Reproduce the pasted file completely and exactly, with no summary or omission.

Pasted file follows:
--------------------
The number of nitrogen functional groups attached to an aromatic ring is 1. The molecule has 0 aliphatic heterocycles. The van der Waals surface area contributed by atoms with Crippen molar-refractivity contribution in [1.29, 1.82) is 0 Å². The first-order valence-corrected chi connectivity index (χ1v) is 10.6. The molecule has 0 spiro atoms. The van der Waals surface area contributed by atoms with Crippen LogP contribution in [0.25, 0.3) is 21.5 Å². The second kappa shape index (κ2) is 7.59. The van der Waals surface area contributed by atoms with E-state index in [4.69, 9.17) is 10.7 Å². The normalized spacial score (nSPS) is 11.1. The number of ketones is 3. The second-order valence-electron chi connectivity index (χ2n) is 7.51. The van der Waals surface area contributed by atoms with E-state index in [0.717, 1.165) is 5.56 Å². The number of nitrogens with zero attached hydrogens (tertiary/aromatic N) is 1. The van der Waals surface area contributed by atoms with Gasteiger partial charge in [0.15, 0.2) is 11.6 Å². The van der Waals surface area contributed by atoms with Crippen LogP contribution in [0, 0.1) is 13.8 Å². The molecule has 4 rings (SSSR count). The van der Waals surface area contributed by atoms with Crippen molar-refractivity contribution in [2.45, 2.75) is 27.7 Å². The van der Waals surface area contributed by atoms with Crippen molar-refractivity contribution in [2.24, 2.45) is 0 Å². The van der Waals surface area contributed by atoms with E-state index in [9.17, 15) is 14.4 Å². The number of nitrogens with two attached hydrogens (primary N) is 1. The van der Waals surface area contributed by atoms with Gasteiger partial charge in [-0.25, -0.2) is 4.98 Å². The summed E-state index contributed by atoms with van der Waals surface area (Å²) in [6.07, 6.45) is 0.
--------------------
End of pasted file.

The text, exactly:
The number of nitrogen functional groups attached to an aromatic ring is 1. The molecule has 0 aliphatic heterocycles. The van der Waals surface area contributed by atoms with Crippen molar-refractivity contribution in [1.29, 1.82) is 0 Å². The first-order valence-corrected chi connectivity index (χ1v) is 10.6. The molecule has 0 spiro atoms. The van der Waals surface area contributed by atoms with Crippen LogP contribution in [0.25, 0.3) is 21.5 Å². The second kappa shape index (κ2) is 7.59. The van der Waals surface area contributed by atoms with E-state index in [4.69, 9.17) is 10.7 Å². The normalized spacial score (nSPS) is 11.1. The number of ketones is 3. The second-order valence-electron chi connectivity index (χ2n) is 7.51. The van der Waals surface area contributed by atoms with E-state index in [0.717, 1.165) is 5.56 Å². The number of nitrogens with zero attached hydrogens (tertiary/aromatic N) is 1. The van der Waals surface area contributed by atoms with Gasteiger partial charge in [0.15, 0.2) is 11.6 Å². The van der Waals surface area contributed by atoms with Crippen LogP contribution in [0, 0.1) is 13.8 Å². The molecule has 4 rings (SSSR count). The van der Waals surface area contributed by atoms with Crippen molar-refractivity contribution in [2.45, 2.75) is 27.7 Å². The van der Waals surface area contributed by atoms with Crippen molar-refractivity contribution in [2.24, 2.45) is 0 Å². The van der Waals surface area contributed by atoms with E-state index in [9.17, 15) is 14.4 Å². The number of nitrogens with two attached hydrogens (primary N) is 1. The van der Waals surface area contributed by atoms with Gasteiger partial charge in [-0.25, -0.2) is 4.98 Å². The summed E-state index contributed by atoms with van der Waals surface area (Å²) in [6.07, 6.45) is 0.